Historic Context

The Rochester or Rabbit mining district was discovered in the 1860s when outcroppings of rich, oxidized gold ores were found on Watseca Hill on the south slopes of the Highland Mountains northwest of Twin Bridges. By 1869, eight hundred men lived in tents and log cabins on the surrounding hills. The Watseca lode, which was discovered in the 1860s, was the key to the region. The region was too dry for successful placer mining. A ten-stamp mill, built in 1868 at a cost of $34,000, cleaned up $15,286 in gold in nine weeks. By 1871 mining declined as the free-milling gold was nearly exhausted.

The passage of the 1872 mining laws gave lode mining a shot in the arm by revising antiquated claim laws based on placer mining. Lode mining was revived in the district in 1873 with the successful operation of the Day, Julia Homes, Pavcippa, and Watseca mines. By 1880, mining was back in full swing with many new claims operating. By 1896, F.R. Merk owned the Watseca mine, the largest property continuously operating within the district. Through lessees, free-milling gold averaging $30-75 at ton was recovered. The Buffalo mine, which adjoined the Watseca, was also extensively developed. Although gold was the prevailing deposit in the area, lead and small amounts of copper were also found. To treat these varied ores, concentrators and small lead smelters were built in or near the town (Swallow 1891; Sahinen.1935; Wolle 1963).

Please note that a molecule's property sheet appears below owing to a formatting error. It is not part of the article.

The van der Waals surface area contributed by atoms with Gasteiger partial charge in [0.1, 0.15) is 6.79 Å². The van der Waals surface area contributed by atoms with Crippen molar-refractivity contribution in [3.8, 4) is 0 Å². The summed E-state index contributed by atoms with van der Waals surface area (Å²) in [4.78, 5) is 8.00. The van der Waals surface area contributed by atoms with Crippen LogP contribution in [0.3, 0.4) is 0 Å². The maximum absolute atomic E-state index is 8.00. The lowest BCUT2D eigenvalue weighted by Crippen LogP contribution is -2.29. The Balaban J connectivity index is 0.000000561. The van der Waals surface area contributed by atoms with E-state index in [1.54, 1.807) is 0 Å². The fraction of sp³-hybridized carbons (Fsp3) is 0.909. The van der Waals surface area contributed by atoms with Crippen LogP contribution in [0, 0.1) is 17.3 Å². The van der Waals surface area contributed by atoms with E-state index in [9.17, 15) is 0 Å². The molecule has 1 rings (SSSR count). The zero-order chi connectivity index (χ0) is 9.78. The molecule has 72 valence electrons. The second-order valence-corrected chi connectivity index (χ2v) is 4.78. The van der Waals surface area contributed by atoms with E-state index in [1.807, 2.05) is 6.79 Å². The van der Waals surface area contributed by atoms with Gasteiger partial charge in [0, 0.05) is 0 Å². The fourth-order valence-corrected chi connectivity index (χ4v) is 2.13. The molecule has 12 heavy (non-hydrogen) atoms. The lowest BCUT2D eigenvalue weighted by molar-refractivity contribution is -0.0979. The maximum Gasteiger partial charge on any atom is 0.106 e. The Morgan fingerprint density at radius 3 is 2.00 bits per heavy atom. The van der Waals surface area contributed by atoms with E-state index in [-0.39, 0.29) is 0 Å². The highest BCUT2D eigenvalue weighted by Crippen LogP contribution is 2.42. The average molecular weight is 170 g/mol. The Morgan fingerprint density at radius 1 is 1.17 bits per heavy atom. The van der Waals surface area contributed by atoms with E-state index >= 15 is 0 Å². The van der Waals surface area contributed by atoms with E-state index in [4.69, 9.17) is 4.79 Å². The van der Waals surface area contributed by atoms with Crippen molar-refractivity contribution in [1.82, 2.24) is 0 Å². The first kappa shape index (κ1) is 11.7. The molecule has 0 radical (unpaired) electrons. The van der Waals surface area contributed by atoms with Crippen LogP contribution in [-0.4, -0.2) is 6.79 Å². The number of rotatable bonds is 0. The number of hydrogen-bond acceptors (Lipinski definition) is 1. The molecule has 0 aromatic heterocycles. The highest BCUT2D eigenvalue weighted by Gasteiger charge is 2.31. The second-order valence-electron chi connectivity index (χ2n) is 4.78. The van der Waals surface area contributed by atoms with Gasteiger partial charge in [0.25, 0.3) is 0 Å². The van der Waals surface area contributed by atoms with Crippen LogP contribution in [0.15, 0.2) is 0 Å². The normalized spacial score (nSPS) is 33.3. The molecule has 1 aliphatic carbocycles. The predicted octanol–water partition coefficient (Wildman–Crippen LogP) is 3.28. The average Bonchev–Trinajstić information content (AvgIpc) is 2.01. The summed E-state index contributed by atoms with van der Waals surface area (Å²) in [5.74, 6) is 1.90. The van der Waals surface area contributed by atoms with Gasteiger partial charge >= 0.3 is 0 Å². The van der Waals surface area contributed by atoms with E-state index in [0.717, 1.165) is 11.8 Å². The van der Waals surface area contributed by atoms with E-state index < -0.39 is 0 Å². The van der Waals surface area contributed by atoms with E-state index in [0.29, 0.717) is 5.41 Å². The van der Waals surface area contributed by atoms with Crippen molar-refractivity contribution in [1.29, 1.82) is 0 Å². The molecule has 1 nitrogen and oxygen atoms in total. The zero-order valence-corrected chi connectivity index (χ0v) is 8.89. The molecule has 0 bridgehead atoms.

The period of greatest activity was from 1898 to 1905 when the Watseca was in full production. The district produced gold ore valued at several million dollars , as well as appreciable amounts of lead and silver. At this time the population of the town of Rochester reported rose to 5,000. Stamp mills, chlorination mills, and other types of concentrators, as well as lead smelters were built in the district. The increased cost of labor and materials cut production profits to such an extent that by 1906, only eight mines continued to operate. Owners began to sell off their properties or to abandon them. By 1907 the district was almost deserted and remained so until 1926. A brief three year boom resulted from production on the Emma, Colusa, and Jack Rabbit claims, as lead-silver properties. A mill, erected at the Emma mine by the Butte Madison Mines Corporation, ran until 1932. Since then the district has lain dormant (Winchell 1914; Sahinen 1935; Wolle 1963).

In 1902, the mine was described as having two shafts. The vertical shaft was 300 feet deep while the inclined shaft was 650 feet long. Steam hoists extracted the high grade gold ore from the shafts. Low grade ore was treated at the old Thistle mill while the high grade was transported directly to the smelter. The Thistle mill treated 50 tons per day while leased by the Watseca Mining Co. The pumps were used to drain the lower levels of the mine. (Byrne and Hunter 1898; Winchell 1914). The mine was ultimately developed by the Watseca vertical shaft which reached 600 feet and the Goodale inclined shaft which was 450 feet deep, but connected to the 600 foot level by a raise. There were four main levels at 185, 272, 402 and 600 feet. Other shafts on the Watseca vein including the Farlin, Tripod, Stacey, Climax extend for a distance of 2,400 feet. In addition to the Watseca vein the Alameda, the Gold Bug and the Van Dusen veins are also exposed in the mine (Sahinen 1939). In 1974 a modern custom plant was erected on the old Watseca mill site. This mill worked ore until 1980 (McClernan 1981).

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